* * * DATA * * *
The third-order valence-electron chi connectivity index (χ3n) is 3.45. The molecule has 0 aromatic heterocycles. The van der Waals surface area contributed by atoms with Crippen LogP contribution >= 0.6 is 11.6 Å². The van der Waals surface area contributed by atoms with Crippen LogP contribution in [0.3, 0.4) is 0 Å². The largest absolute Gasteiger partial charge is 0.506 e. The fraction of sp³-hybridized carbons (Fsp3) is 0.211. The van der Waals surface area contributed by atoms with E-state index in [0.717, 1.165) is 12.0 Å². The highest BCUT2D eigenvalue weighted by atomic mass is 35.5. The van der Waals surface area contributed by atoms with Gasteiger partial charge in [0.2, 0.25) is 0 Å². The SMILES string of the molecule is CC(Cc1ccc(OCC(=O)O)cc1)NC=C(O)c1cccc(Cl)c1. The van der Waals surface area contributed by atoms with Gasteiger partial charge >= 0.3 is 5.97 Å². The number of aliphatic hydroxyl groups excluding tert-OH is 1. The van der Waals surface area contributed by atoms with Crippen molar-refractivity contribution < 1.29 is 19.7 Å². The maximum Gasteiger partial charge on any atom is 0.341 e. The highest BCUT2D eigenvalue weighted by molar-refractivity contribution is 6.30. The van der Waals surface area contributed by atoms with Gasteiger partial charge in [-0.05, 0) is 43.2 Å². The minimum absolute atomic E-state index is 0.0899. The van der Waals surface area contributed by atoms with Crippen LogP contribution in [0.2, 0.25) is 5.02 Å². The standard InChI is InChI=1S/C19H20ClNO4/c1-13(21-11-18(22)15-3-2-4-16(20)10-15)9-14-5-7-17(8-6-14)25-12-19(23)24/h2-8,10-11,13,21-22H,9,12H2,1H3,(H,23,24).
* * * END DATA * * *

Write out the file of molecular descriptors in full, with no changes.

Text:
The third-order valence-electron chi connectivity index (χ3n) is 3.45. The molecule has 0 aromatic heterocycles. The van der Waals surface area contributed by atoms with Crippen LogP contribution >= 0.6 is 11.6 Å². The van der Waals surface area contributed by atoms with Crippen LogP contribution in [0.3, 0.4) is 0 Å². The largest absolute Gasteiger partial charge is 0.506 e. The fraction of sp³-hybridized carbons (Fsp3) is 0.211. The van der Waals surface area contributed by atoms with E-state index in [0.717, 1.165) is 12.0 Å². The highest BCUT2D eigenvalue weighted by atomic mass is 35.5. The van der Waals surface area contributed by atoms with Gasteiger partial charge in [0.2, 0.25) is 0 Å². The SMILES string of the molecule is CC(Cc1ccc(OCC(=O)O)cc1)NC=C(O)c1cccc(Cl)c1. The van der Waals surface area contributed by atoms with Gasteiger partial charge >= 0.3 is 5.97 Å². The number of aliphatic hydroxyl groups excluding tert-OH is 1. The van der Waals surface area contributed by atoms with Crippen molar-refractivity contribution < 1.29 is 19.7 Å². The maximum Gasteiger partial charge on any atom is 0.341 e. The highest BCUT2D eigenvalue weighted by molar-refractivity contribution is 6.30. The van der Waals surface area contributed by atoms with Gasteiger partial charge in [-0.05, 0) is 43.2 Å². The minimum absolute atomic E-state index is 0.0899. The van der Waals surface area contributed by atoms with Crippen LogP contribution in [0.2, 0.25) is 5.02 Å². The standard InChI is InChI=1S/C19H20ClNO4/c1-13(21-11-18(22)15-3-2-4-16(20)10-15)9-14-5-7-17(8-6-14)25-12-19(23)24/h2-8,10-11,13,21-22H,9,12H2,1H3,(H,23,24).